- by Dave Carr, originally broadcast on 560CFOS,"Making Waves", Thursday, February 22, 2018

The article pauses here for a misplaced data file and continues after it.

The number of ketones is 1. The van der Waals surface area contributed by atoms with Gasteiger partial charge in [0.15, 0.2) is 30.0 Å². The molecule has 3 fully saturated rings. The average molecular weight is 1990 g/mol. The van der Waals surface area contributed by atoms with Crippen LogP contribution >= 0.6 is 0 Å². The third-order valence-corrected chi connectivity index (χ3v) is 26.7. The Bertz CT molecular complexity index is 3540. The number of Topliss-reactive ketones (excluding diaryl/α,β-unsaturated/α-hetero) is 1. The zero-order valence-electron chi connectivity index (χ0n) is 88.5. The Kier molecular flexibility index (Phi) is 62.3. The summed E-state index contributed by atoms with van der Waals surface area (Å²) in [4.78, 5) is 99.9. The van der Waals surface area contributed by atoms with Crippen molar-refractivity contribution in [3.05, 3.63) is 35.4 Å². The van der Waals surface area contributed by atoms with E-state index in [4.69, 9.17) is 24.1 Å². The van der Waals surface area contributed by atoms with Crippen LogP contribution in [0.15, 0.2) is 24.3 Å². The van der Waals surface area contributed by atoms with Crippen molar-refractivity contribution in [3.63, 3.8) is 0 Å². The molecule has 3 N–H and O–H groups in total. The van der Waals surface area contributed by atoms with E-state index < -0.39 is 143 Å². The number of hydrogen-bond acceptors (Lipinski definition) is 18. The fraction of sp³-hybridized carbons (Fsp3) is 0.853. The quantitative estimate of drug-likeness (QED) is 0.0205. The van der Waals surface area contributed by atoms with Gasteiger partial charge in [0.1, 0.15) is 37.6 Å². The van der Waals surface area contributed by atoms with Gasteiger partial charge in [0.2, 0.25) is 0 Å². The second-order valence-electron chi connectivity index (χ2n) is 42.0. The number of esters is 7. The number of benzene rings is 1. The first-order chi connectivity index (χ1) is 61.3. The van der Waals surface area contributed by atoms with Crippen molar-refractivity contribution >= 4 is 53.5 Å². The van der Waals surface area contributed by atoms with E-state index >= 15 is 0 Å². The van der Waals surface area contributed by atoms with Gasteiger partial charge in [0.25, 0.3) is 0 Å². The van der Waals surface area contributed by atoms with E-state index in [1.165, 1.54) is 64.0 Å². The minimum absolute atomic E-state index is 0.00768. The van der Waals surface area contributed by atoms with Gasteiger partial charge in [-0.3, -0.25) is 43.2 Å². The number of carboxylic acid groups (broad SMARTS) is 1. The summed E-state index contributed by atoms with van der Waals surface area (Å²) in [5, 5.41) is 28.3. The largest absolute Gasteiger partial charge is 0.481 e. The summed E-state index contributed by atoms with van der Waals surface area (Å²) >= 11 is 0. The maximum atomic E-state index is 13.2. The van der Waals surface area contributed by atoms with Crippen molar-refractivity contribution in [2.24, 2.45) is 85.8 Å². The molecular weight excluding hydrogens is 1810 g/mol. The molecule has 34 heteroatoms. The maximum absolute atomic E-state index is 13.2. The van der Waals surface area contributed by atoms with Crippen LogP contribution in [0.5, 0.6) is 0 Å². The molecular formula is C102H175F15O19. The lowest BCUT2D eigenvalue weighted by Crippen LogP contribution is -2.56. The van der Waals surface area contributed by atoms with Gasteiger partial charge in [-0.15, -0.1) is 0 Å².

When I was in the army all those years ago, I carried an M-16 rifle. And I'm amazed my old M-16 is still around today, better than ever. It has a different name, though. Today, it's an AR-15, and it's the gun, and the .223 calibre is the bullet that killed 17 and wounded 14 more in Parkland, Florida. A 19 year old allegedly needed just one such rifle and a bunch of 30-round clips to create that carnage. But few are talking about that .223 calibre round, and we should. Nominally, it's only larger than the old .22 rim-fire that's been around forever by the thickness of a single human hair. But this bullet is heavier and now sits atop a shell full of powder with a bigger bang: it leaves the barrel of an AR-15 at an incredibly high speed. When it hits a high school student, the entry wound is pretty much the same size as getting shot with a .22, and lots of farm kids have survived that. But with its rate of speed and instability, once it enters the soft flesh of a Grade 10 body, the bullet starts to both tumble and disintegrate. Its weight and speed guarantee it will go through, but while the entry wound might be small and pristine, a neat little hole like you see on TV, the exit wound might be the size of a cigarette package. Now in your mind, switch that information onto the tiny Grade 1 and 2's of Sandy Hook in 2012. We sanitize what this bullet does to the human body, but particularly in the case of Sandy Hook, and I suspect in most other AR-15 shottings, there have been a lot of closed coffins out of horrific cosmetic necessity. No parent, no citizen needs to see what that bullet does. What we seem to be unable to get through our heads is that the AR-15 is made for one purpose only -- to kill humans: not for hunting, or skeet, or target practice. It kills humans, period. When you know that -- and I'm not sure why we all don't -- you should be able to come to the next logical conclusion. But, apparently "now is not the time". So I'm just here with thoughts and prayers, and new vivid memories of my old M-16 -- and just what it can do. And it makes me cry.




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